Solomon Northup was a free man in 1840’s New York. He was married and supported his family including 3 children. Looking to make some additional money, he joined 2 men playing his violin and woke up to discover he had been captured. He was sold into slavery and given the name of Platt.
The next 12 years were filled with whippings, hardship and hard work at the hands of a range of overseers and masters in Louisiana. Platt supported his fellow slaves, worked diligently and made money for his masters with his quick expertise and musical talent. He kept his true identity a secret after almost being beaten to death for revealing he had been a freeman yet always hoped for a reunion with his family.
This true story was interesting yet I did not love the narration. At times, there was too much detail – I learned more than I needed to about the planting and harvest of both cotton and sugar cane yet this book kept my attention during my commutes. Although I have read a number of books about slavery including The Book of Negroes (Lawrence Hill), Homegoing (Yaa Gyasi) and The Underground Railroad (Colson Whitehead), it is still shocking to read about the inhumane treatment of men and women as well as the fact that slavery was accepted.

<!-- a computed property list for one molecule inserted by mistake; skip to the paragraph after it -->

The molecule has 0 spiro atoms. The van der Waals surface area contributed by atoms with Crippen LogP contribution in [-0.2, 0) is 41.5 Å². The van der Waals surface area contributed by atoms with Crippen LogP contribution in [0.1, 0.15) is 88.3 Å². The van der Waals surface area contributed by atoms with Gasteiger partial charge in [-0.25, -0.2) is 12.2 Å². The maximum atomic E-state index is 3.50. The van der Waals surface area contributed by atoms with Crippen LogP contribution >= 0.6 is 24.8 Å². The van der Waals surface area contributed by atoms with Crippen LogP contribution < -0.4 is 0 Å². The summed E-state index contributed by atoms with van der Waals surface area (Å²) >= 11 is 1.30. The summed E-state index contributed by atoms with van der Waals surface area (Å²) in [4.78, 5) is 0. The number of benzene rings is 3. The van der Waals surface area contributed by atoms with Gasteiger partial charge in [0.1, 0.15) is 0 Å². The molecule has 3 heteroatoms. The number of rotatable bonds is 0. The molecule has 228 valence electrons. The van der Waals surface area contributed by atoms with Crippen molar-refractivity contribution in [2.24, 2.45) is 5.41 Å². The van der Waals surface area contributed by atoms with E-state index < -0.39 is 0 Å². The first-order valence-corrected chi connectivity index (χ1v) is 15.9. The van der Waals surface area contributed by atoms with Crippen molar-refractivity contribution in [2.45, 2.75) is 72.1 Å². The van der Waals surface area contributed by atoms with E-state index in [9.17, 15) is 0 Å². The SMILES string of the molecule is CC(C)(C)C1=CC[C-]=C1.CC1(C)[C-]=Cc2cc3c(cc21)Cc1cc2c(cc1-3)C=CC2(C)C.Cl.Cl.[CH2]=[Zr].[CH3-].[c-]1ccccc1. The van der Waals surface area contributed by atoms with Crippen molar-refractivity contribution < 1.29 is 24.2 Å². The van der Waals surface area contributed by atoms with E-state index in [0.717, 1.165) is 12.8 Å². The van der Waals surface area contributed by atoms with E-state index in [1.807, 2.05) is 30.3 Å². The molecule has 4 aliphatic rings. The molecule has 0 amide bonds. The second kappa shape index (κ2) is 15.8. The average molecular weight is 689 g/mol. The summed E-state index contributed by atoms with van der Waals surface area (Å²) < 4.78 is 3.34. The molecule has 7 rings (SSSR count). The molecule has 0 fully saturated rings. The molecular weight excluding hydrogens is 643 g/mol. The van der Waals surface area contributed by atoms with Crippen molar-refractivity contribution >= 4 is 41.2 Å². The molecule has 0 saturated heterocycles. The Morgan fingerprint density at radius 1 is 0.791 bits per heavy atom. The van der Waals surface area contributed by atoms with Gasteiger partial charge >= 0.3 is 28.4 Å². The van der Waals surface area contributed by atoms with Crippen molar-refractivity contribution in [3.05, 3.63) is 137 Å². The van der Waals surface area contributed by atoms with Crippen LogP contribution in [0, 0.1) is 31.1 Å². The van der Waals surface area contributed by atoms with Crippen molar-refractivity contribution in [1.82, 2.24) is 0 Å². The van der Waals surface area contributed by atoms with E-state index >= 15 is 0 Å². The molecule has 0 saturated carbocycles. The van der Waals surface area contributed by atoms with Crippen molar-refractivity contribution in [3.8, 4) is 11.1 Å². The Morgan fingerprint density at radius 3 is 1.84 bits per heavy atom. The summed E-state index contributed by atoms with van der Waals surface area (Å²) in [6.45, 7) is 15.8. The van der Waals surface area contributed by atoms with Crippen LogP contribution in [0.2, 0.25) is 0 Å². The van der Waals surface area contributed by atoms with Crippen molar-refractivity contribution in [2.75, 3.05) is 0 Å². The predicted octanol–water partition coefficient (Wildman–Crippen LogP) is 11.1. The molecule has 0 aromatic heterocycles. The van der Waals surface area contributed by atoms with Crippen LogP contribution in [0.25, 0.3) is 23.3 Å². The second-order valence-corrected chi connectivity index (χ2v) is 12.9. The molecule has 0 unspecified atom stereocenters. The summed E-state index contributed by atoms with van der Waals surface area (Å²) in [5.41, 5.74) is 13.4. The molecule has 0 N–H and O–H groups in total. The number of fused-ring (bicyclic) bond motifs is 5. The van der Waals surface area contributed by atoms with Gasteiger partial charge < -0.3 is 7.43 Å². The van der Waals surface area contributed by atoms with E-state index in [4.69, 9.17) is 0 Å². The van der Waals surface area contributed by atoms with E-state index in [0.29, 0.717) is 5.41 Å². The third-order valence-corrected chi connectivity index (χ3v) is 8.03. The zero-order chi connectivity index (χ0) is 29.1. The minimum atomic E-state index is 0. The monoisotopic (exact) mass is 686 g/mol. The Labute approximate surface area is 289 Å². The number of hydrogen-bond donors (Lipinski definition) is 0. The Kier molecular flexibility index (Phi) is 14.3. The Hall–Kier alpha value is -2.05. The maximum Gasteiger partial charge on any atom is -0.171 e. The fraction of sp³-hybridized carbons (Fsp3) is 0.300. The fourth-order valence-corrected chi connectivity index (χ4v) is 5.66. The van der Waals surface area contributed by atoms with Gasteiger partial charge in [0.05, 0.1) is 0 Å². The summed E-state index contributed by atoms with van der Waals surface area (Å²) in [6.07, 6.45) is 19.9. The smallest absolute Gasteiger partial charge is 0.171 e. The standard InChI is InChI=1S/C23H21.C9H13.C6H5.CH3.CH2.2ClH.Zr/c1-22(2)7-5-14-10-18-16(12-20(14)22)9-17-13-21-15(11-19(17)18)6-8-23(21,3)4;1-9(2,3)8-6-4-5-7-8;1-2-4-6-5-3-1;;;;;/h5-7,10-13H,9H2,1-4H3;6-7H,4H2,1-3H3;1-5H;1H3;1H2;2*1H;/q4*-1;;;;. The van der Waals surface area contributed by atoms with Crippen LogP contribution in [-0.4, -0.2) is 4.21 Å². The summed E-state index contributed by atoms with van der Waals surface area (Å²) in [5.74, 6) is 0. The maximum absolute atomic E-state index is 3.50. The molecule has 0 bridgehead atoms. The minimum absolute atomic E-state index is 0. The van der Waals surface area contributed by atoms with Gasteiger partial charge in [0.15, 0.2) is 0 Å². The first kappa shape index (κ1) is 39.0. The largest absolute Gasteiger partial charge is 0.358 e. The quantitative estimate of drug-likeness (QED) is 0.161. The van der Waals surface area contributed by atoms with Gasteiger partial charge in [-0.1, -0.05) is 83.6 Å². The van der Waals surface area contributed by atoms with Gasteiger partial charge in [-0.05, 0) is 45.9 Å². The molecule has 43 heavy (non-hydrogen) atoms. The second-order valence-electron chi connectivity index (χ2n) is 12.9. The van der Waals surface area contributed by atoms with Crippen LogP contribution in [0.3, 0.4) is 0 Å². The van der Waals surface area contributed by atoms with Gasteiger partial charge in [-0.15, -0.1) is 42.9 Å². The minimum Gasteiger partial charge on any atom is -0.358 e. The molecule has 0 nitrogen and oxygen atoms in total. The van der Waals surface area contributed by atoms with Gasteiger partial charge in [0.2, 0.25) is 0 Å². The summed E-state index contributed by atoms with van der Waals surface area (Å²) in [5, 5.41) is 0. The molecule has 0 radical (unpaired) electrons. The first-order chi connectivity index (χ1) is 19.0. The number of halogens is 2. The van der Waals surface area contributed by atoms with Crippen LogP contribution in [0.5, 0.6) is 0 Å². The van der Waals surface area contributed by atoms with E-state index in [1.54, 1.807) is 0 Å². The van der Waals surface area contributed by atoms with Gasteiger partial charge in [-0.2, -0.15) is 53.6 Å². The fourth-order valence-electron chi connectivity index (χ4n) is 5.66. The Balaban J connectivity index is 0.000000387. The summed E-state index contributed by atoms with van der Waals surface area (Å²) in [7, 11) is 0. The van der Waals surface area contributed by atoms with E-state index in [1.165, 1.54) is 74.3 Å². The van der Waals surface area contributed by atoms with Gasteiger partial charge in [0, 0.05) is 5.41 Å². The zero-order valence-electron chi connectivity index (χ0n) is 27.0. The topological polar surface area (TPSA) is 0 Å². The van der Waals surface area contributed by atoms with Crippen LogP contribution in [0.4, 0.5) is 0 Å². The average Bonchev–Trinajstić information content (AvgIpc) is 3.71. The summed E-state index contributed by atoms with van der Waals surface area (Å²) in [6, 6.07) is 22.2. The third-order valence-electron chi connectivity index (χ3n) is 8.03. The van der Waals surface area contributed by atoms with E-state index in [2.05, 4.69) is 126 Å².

As Black History Month draws to a close, I have met my goal of reading 3 books sharing the perspective of people of colour. Twelve Years A Slave provided a pre-Civil War perspective and is said to have helped tilt the opinion on slavery. Half Blood Blues (Esi Edugyan) told the story of black jazz musicians during the days of WW2 in Berlin and France and Small Great Things (Jodi Picoult) provided a perspective of a current day nurse who ended up charged after providing care to the baby of a white supremacist.
This book has been made into a movie in 2013. It won 3 academy awards and I look forward to watching it now that I have listened to the book.